A rare 15th-century tapestry – the oldest owned by the National Trust – is returning to display at Montacute House in southwestern England after spending four years away for conservation, but with it comes a mystery.
The tapestry depicts a knight in armour parading his elegantly decorated horse against a dark blue background covered with a highly detailed flower pattern, called millefleurs, or a thousand flowers. It has taken experts nearly 1,300 hours of cleaning and conservation to strengthen it and bring out its vivid colours.
The knight is shown with the arms of Jean de Daillon, a nobleman and friend of King Louis XI of France who trusted him with many important offices and enriched him with land and titles. Daillon commissioned the tapestry in 1477 from weaver Guillaume Desremaulx in the town of Tournai in what is now Belgium, but upon completion it was presented to him as a gift from the people of Tournai.
Although large at nearly 12 feet (3.57 m) by 9.5 feet (2.82 m), the tapestry is known to have been just one piece of a set, 20 times larger, at over 300 square metres. The edges of the tapestry have been rewoven with a border indicating that this piece was probably once even larger.
It is likely that Daillon commissioned the full set of tapestries but it wasn’t until the mid-1970s that a researcher identified the Coat of Arms on the tapestry as belonging to him – and was able to uncover the details of how the set was made.
Daillon did not have long to enjoy his gift – he died in 1481 and may not have seen the finished tapestries, The tapestry, and presumably the other pieces, was last recorded the following year when his widow Marie Laval delivered it to a well-known entrepreneur trading in wine and tapestries.
They then vanished from history for over four hundred years until 1910 when the Knight appeared in an exhibition at the Metropolitan Museum of Art in New York. In 1935 it was bought by Sir Malcolm Stewart who bequeathed his collection of tapestries to the National Trust to be displayed at Montacute House in 1951.
“This is a really special tapestry of a very fine quality made using wool and silk to a high standard,” said Sonja Rogers, the National Trust’s House and Collections Manager at Montacute House. “It was labour intensive to make and would have been a very expensive and valuable gift. However, over its lifetime it had become weak and damaged from exposure to smoke from domestic fires and from crude, later repairs.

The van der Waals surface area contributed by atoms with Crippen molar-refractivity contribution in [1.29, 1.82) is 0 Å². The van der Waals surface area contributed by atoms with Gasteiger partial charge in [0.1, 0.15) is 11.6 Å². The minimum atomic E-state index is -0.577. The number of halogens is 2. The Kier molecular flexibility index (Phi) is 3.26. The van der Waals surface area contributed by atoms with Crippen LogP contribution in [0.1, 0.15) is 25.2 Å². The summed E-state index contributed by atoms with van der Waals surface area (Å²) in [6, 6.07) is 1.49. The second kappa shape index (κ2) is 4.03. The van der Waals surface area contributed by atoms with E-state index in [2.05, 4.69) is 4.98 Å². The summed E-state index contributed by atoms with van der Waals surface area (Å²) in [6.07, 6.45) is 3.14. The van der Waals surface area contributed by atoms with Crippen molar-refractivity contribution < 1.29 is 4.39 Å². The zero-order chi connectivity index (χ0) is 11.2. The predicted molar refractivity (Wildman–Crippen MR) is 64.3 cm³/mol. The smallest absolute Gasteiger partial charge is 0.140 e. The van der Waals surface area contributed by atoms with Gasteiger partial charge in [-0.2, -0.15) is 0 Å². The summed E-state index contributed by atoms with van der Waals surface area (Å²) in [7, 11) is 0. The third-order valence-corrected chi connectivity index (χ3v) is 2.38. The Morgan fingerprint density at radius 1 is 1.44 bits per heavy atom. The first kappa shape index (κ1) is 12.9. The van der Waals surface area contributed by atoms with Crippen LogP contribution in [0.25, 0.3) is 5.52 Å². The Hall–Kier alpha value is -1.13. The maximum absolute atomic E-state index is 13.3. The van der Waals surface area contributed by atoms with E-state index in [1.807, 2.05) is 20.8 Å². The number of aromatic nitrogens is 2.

“After cleaning and conservation, the colours are now so much brighter and fresher, and the whole tapestry appears full of life and energy.
“But there are mysteries which still remain – we don’t yet know where the tapestry was during almost all of its history or even if more of the original set survived. It is one of only a handful of pieces that can be linked to a specific commission and it is the only 15th-century tapestry that can definitely be attributed to the city of Tournai. We would love to think that more of it may have survived somewhere, although if they don’t contain clues such as the coat of arms, the link may have been lost to history.”
The tapestry was conserved at the National Trust’s Textile Conservation Studio in Norfolk where it underwent 1,276 hours of hand sewing and other treatments to repair damage and strengthen it. It was also sent to Belgium for specialist cleaning to remove decades of dirt.
The Textile Studio conservators worked through the whole tapestry on a frame, supporting it on a new linen backing to add strength. Areas of loss were filled in with appropriate conservation materials and stitching, all done by hand.
The Textile Studio Conservator Yoko Hanegreefs explained, “We found that many of the older repairs were still in good condition, but many of the later ones had been done more crudely and had discoloured or faded.
“The areas of weakened wool weft were mostly seen in the black, dark brown, dark blue and dark purple wool. When dyeing with natural dyes, mordants are used to fix the dye and, with dark colours, iron is often used as the mordant. The iron is known to accelerate the degradation of the wool.”
Sonja adds: “Now that the tapestry is clean we can clearly see the knight’s fine features and long flaxen hair showing below his helmet. The background is really special too – the colours are bright and you can see hosts of different flowers in the millefleurs pattern, including poppies, daffodils, wallflowers, thistles, honeysuckle and fritillaries.”
Hilary McGrady, the National Trust Director-General said it was important that the tapestry was back on display. “Montacute is a wonderful example of an Elizabethan house which would have featured many high-quality tapestries when it was first built,” she notes. “Investment in the conservation of our collections ensures they can be enjoyed by future generations, and it is thanks to the support of our members that we’re able to carry out this important work.”
The tapestry has now returned to Montacute House, an Elizabethan house built for lawyer and politician Edward Phelips in around 1598, where it will be displayed in the Dining Room throughout October and November.
Top Image: Conservators complete the rehang of the tapestry at Montacute House in Somerset. Photo by James Dobson / National Trust